Ethnic foods and their place in the Upper Midwest have always been a fascination for me - in fact, you could probably create a tangled web to show how my interest in ethnic foods led to me creating the Historical Food Fortnightly. Minnesota and Wisconsin are a stereotypical melting pots of European immigrants from all over, pockets of Polish, German, Bohemian, Slavic, and Scandinavian immigrants. These ethnic groups were very distinctive in the mid- to late-19th century, and their foodways contributed to the culinary make-up of the Upper Midwest. This is evident at every church basement potluck or family holiday dinner, with lefse, lutefisk, krumkake, abelskiver and hot potato salads.
In 2010 I attended a conference at Old World Wisconsin. If you haven't ever been, and you live within five hours, I am not being facetious when I say that you must go. It's one of my favorite sites in the Midwest, with over 60 original buildings and acres and acres of gardens, all arranged according to the ethnic groups found in Wisconsin in the 19th century. There is a Norwegian area, a German area, a Polish area, and so on. The interpreters there harvest food straight from these gardens (which have been well-researched and documented) and prepare them according to the ethnic foodways of that area. For historical foodies, it's like Disneyland.
One of the sessions at the conference was, naturally, about foodways, presented by the director of foodways at Old World Wisconsin. I went home with a packet of well-researched and well-documented recipes from their files. I knew that when it came to ethnic foodways, I could trust this treasure trove, and there was one particular recipe I wanted to try out.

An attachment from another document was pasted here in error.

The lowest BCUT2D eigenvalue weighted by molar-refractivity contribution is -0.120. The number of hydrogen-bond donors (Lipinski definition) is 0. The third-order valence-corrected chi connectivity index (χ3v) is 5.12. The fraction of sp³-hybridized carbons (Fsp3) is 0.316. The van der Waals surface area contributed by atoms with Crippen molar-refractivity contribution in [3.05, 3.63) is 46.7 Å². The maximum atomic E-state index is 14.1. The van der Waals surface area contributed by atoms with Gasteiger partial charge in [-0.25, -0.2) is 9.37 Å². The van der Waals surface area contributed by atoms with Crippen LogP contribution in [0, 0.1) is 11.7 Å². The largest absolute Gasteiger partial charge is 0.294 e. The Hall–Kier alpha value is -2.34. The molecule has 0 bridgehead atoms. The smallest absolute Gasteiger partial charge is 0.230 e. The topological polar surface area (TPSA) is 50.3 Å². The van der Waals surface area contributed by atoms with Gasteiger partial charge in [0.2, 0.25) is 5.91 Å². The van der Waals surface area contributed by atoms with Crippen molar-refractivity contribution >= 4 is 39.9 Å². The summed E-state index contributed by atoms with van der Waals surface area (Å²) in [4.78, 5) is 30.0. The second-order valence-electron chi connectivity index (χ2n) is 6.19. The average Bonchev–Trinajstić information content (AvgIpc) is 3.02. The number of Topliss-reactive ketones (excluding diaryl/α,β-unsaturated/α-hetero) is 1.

The Challenge: Ethnic Foods
The Recipe: Creamed bratwurst, from the recipe files at Old World Wisconsin
The Date/Year and Region: mid- to late-19th century. The recipe itself is Pomeranian (northern Germany/Poland, pre-unification), documented to Wisconsin.
How Did You Make It: It was a very simple recipe: brown sliced bratwurst in a pan, then add cream. Cook together until the bratwurst is cooked through. I used locally butchered, uncooked bratwurst (this is Minnesota, people - we take our brats serious). I took the liberty of adding some black pepper for seasoning. As recommended by the recipe, I served it with some mashed potatoes.
Time to Complete: Half an hour, max.
Total Cost: About $6.50, and would serve about three.
How Successful Was It?: Delicious! It was like bratwurst's answer to Swedish meatballs - the sausage was flavorful and added to the cream gravy. The cream was a little thin, and in the future I might add a roux to make it a little thicker, but it certainly wasn't bad. With the potatoes, it was delicious, even if it doesn't necessarily look appetizing.
How Accurate Was It?: As always, I used an electric stove, and I did not use heritage ingredients. I don't usually rely on others' research for my recipes, but I feel very confident using the recipes from Old World Wisconsin.